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It’s a popular question. Why indeed should one pick PHP over one of the alternatives? After all, PHP has often been dismissed as a hacky, unusable and badly designed language. Why would anyone choose it, when starting a project from scratch?
Instead of listing the reasons why people do choose it (mostly widespread availability), let’s instead focus on why people should choose it. We can’t talk about that, however, without first mentioning why they shouldn’t.
When you should NOT choose PHP
When considering command line apps
If you’re building a command line app, PHP is not the right choice. Sure, there are decent approaches to building CLA with PHP, but it simply isn’t intended for that. PHP is a web language, first and foremost, and a pure command line app is better built in something else. That’s not to say it isn’t possible – but it’s definitely quicker and easier to do it in another language – not to mention more performant. Building CLI apps in PHP lends itself to the metaphors people use when comparing PHP to a double-clawed hammer. It just isn’t a tool that’s intended for it. For example – Python is pre-installed on most *nix distributions, so you have immediate access to it without needing
php.ini hackery, and can start working right away.
When it seems easiest
If PHP seems the easiest of the bunch and that’s your sole motivator, your heart is in the wrong place. PHP can get complicated fast, and while the entry path is, admittedly, easier than with other languages, the pro level shares its complexity with alternatives. Doing serious work is similarly difficult in any language.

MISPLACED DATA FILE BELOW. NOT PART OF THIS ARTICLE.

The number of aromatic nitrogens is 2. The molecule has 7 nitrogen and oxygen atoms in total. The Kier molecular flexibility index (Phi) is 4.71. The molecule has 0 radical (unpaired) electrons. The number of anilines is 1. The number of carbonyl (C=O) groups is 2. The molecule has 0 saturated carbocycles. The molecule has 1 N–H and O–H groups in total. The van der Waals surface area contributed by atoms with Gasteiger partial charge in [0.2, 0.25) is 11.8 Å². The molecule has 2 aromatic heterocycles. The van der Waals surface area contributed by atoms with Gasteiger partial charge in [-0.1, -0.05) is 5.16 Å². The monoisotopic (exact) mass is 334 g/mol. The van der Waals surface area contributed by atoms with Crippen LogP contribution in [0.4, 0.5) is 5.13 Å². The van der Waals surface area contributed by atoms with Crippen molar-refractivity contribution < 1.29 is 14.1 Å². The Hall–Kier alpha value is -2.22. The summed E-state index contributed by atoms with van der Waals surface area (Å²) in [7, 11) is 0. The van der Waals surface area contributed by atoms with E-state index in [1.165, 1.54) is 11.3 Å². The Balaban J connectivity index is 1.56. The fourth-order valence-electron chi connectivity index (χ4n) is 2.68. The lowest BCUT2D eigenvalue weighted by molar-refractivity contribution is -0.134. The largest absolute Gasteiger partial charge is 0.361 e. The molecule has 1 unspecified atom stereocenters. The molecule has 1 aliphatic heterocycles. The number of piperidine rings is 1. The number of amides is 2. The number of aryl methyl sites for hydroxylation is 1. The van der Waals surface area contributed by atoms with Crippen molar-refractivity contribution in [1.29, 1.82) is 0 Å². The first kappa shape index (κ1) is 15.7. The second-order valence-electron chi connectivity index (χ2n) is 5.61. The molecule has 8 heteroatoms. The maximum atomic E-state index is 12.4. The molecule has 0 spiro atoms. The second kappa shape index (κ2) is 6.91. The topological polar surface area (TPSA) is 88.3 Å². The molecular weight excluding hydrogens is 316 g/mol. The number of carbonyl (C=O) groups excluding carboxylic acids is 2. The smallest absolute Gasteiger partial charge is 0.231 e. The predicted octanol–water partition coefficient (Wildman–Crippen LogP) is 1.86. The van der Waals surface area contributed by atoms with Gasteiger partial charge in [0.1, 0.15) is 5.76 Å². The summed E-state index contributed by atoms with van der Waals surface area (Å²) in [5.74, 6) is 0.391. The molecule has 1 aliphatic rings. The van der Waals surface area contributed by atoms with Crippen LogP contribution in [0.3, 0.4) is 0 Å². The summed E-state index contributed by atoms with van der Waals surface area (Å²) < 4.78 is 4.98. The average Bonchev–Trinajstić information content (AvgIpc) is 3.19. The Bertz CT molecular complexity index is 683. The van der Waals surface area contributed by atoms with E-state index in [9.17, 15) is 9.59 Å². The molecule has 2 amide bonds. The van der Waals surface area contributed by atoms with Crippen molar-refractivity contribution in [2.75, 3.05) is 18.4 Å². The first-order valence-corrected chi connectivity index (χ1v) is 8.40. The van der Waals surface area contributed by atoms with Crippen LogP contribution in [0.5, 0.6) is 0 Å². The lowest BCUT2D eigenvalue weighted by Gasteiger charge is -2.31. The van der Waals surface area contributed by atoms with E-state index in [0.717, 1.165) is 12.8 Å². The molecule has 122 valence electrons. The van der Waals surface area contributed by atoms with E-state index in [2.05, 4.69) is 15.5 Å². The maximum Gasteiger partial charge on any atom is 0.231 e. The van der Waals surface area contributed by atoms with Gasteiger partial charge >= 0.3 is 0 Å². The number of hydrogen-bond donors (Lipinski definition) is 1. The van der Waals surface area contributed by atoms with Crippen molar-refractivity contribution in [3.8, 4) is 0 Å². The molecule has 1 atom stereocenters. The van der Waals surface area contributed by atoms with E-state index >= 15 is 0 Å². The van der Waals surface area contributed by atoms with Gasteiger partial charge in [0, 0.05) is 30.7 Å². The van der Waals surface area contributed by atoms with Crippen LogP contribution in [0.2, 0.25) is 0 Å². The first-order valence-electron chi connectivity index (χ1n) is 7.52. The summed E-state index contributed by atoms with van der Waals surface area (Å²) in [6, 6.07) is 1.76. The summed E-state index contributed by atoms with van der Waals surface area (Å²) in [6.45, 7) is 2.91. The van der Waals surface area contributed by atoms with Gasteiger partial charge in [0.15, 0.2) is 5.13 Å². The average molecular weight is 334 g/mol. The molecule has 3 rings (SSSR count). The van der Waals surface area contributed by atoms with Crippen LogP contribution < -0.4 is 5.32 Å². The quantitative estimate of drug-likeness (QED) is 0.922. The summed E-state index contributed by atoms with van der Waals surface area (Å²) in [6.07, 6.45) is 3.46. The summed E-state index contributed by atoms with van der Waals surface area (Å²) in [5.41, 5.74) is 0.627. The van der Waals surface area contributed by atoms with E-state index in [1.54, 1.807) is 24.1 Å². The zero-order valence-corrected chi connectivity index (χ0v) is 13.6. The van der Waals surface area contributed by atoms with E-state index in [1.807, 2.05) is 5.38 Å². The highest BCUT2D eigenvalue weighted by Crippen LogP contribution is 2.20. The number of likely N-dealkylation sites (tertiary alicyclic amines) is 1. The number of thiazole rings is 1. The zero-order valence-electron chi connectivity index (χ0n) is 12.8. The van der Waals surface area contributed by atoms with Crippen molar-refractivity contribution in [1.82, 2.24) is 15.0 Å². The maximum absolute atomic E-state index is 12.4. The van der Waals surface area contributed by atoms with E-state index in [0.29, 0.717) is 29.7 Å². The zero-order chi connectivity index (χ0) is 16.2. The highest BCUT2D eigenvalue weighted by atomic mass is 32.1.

Just because your shared hosting provider supports it
If you’re using a shared host, and delight in the fact that it supports PHP (maybe even a not totally archaic version like 5.3), stop. If you’re calling yourself a developer, you should never use shared hosts for anything except the banalities like custom webmail, domain management, or very simple demos. With alternatives such as DigitalOcean offering virtual private servers hosted on SSDs for as little as $5 per month, picking a shared host makes no sense – not when a private instance gives you so much more control. If you’ve got something against DevOps and don’t like setting up your own server (you should really learn to do it, though), many, many cloud hosting providers offer free tiers that are pre-configured for you. Stay away from shared hosts.
Computationally intensive software
When you expect to be dealing with a lot of math, heavy calculation, statistics and the like, there are better options – especially if the app does mostly this, and little of anything else. In particular, functional languages like Scala or the newcomer Dart will perform much better at this task than PHP, which might require more effort than it’s worth to get it to do what you want. It’s also significantly slower at these tasks than languages specifically designed for them.
Sometimes it’s simpler to write a computationally heavy part of the application in a language you’re already involved with in the current app, but more often than not that’s a lazy shortcut. The discomfort of having to install a helper language or VM and build part of the app as a separate application is quite often offset by the long term gains, especially when traffic starts to demand it. There’s a reason Twitter’s back end calculations are all in Scala now even though their frontend is still RoR.
PHP is highly learnable
The problems listed above are problems of inadequate knowledge and experience, and naturally, when someone uses PHP for such a purpose, the end result is suboptimal – adding bad press to PHP’s already tarnished reputation. What PHP is good for, is any web oriented scenario that needs to be developed quickly, and needs to perform really fast.
PHP sports an enormous community. True, the vast majority are newbies, but once you weed out the chaff, what remains is a handful of dedicated professionals like Phil Sturgeon, Josh Lockhart, Mike van Riel, Anthony Ferrara and many, many more. A dozen of highly dedicated professionals who admit to PHP’s faults but also work hard on educating the public and fixing these issues can provide a wealth of knowledge. Coupled with excellent resources like SitePoint’s forums, StackOverflow and PTRW, problems encountered in PHP are easily solved, and progress is usually both rapid and highly educational. Unless the questions you ask are downright stupid (and yes, there are stupid questions), the community is non-elitist and always ready to help.